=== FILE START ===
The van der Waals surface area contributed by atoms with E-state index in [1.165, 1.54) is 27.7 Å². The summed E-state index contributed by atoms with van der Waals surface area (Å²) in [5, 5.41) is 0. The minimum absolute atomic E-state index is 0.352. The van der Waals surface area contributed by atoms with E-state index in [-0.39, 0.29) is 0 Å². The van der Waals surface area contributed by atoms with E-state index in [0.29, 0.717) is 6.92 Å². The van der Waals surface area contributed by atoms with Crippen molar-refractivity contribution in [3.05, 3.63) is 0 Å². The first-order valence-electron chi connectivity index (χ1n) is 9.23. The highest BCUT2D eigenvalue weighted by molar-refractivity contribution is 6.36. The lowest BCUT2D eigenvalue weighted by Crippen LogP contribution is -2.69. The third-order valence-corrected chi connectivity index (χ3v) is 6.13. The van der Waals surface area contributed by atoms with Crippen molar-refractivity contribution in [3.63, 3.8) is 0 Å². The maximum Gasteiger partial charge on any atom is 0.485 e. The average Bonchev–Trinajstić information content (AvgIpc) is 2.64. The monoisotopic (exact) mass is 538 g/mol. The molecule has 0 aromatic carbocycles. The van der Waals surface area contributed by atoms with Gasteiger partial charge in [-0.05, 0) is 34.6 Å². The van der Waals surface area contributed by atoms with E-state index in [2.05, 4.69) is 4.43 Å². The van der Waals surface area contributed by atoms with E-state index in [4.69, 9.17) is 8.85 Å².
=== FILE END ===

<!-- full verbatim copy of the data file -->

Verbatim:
The van der Waals surface area contributed by atoms with E-state index in [1.165, 1.54) is 27.7 Å². The summed E-state index contributed by atoms with van der Waals surface area (Å²) in [5, 5.41) is 0. The minimum absolute atomic E-state index is 0.352. The van der Waals surface area contributed by atoms with E-state index in [-0.39, 0.29) is 0 Å². The van der Waals surface area contributed by atoms with E-state index in [0.29, 0.717) is 6.92 Å². The van der Waals surface area contributed by atoms with Crippen molar-refractivity contribution in [3.05, 3.63) is 0 Å². The first-order valence-electron chi connectivity index (χ1n) is 9.23. The highest BCUT2D eigenvalue weighted by molar-refractivity contribution is 6.36. The lowest BCUT2D eigenvalue weighted by Crippen LogP contribution is -2.69. The third-order valence-corrected chi connectivity index (χ3v) is 6.13. The van der Waals surface area contributed by atoms with Crippen molar-refractivity contribution in [3.63, 3.8) is 0 Å². The maximum Gasteiger partial charge on any atom is 0.485 e. The average Bonchev–Trinajstić information content (AvgIpc) is 2.64. The monoisotopic (exact) mass is 538 g/mol. The molecule has 0 aromatic carbocycles. The van der Waals surface area contributed by atoms with Gasteiger partial charge in [-0.05, 0) is 34.6 Å². The van der Waals surface area contributed by atoms with E-state index in [2.05, 4.69) is 4.43 Å². The van der Waals surface area contributed by atoms with E-state index in [4.69, 9.17) is 8.85 Å².